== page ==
Substitutional Arrest in Nigeria: Is The Practice Legal?253 views
The right and power of the police to make an arrest of a person who commits or is reasonably thought to have committed an offence under Nigerian law is undisputed by statute and the courts. The objective of an arrest is to bring the person arrested before a court or to ensure that the law is followed. An arrest serves to notify the community that a person has been charged with a crime, as well as to reprimand and dissuade the arrested person from committing more crimes.
However, this power, on many occasions, has been abused by the police, where people have been unjustifiably arrested and detained for the offence committed by another person who happens to be their relative. This practice is known as a substitutional arrest. It violates the fundamental rights of the person so arrested in that circumstance and is therefore illegal.
Hence, this article examines the illegality of the ‘Substitutional Arrest’ in the realm of Nigerian law, and then proceeds to explain and educate the general public on the steps to take against this unscrupulous harassment by the Nigerian police.
A QUICK OVERVIEW OF SUBSTITUTIONAL ARREST
Substitutional Arrest is also known as ‘arrest by proxy’ or ‘arrest in lieu’ literally means the arrest of a person in place of another. It is a situation whereby a person who has not committed or has not been alleged of committing any offence is arrested because his or her friend or relative who is alleged of committing an offence cannot be found by the police. For example, if A kills B, then escapes arrest, and the police arrest C, who is a friend, or D, a relative of A who committed the offence, this type of arrest is known as a “substitutional arrest.”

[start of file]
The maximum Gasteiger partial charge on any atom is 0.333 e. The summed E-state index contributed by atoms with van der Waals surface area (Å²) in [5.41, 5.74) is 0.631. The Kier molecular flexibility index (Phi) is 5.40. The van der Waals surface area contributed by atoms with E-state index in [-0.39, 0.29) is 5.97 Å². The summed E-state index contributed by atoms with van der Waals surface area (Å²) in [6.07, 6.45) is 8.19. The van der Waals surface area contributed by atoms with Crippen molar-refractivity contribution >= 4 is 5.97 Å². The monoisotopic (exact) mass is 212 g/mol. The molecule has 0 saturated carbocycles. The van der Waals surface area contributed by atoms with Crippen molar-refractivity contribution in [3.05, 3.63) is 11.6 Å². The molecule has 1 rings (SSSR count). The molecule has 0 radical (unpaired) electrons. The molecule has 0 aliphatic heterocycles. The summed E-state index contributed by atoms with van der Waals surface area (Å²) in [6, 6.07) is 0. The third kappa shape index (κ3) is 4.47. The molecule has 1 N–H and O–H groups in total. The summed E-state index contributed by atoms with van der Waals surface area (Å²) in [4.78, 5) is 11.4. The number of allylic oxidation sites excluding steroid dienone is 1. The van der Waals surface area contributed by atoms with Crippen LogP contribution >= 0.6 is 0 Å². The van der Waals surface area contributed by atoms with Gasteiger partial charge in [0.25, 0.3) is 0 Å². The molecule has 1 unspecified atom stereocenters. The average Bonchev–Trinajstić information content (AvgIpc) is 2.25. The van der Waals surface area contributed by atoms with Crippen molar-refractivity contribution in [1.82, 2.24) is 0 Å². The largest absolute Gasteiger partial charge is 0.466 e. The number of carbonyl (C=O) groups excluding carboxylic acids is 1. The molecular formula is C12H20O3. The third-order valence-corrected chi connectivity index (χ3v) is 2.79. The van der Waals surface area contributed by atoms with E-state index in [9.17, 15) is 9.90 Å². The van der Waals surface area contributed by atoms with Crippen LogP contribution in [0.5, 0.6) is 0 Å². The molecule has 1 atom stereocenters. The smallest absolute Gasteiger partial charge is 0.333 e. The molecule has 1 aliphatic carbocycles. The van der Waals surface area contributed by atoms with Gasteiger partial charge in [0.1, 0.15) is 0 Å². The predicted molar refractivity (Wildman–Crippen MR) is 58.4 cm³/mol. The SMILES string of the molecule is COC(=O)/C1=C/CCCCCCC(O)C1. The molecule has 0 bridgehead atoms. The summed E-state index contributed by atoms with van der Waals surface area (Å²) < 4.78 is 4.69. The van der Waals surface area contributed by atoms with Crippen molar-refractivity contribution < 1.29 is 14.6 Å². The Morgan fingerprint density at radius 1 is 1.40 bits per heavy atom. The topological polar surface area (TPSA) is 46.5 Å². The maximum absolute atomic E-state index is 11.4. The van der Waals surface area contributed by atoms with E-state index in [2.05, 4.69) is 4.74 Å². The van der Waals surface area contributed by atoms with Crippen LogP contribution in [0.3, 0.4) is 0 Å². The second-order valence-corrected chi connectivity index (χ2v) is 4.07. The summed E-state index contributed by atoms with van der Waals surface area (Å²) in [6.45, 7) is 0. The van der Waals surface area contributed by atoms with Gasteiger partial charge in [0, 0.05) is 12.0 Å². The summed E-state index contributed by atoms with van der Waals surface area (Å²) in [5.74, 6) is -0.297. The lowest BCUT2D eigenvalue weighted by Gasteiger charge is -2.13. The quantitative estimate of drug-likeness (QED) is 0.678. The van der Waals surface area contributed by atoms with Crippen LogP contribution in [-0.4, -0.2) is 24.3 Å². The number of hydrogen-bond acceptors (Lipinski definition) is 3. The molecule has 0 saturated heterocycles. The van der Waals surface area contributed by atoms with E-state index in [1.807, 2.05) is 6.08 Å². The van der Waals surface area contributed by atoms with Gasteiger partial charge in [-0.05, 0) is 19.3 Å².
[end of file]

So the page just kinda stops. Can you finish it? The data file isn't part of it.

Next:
Although this writer is well aware of the fact that the police have the statutory right to arrest, investigate and interrogate suspects. This is clearly stated in Section 4 of the Police Act, and it has received judicial support in a number of decided cases.
Section 4 of the Police Act provides that, ‘The police shall be employed for the prevention and detection of crime, the apprehension of offenders, the preservation of law and order, the protection of life and property and the due enforcement of all laws and regulations with which they are directly charged….’
In Dokubo Asari v. the Federal Republic of Nigeria (2007) JELR 54962 (SC) the Supreme Court held that: The power to arrest suspected offenders is vested in the police and no one can take it away from them. See also Isiaka Adeboye & Ors v. Saheeto International limited & Ors (2019) LPELR-46752(CA).
However, this writer contends that arresting someone in place of the suspect solely because of their relationship is completely inconsistent and has no legal standing unless such a person is an accomplice or accessory to the crime.
THE POSITION OF THE LAW ON SUBSTITUTIONAL ARREST
In Nigeria, as earlier stated, everyone is distinct in the eyes of the law. So, it will be wrong to arrest someone merely because he is related to a suspect that cannot be found. What the law recognizes is that the person who commits an offence must be the one to face the consequences of his Act. Section 7 of the Administration of Criminal Justice Act 2015 provides that:
‘A person shall not be arrested in place of a suspect’.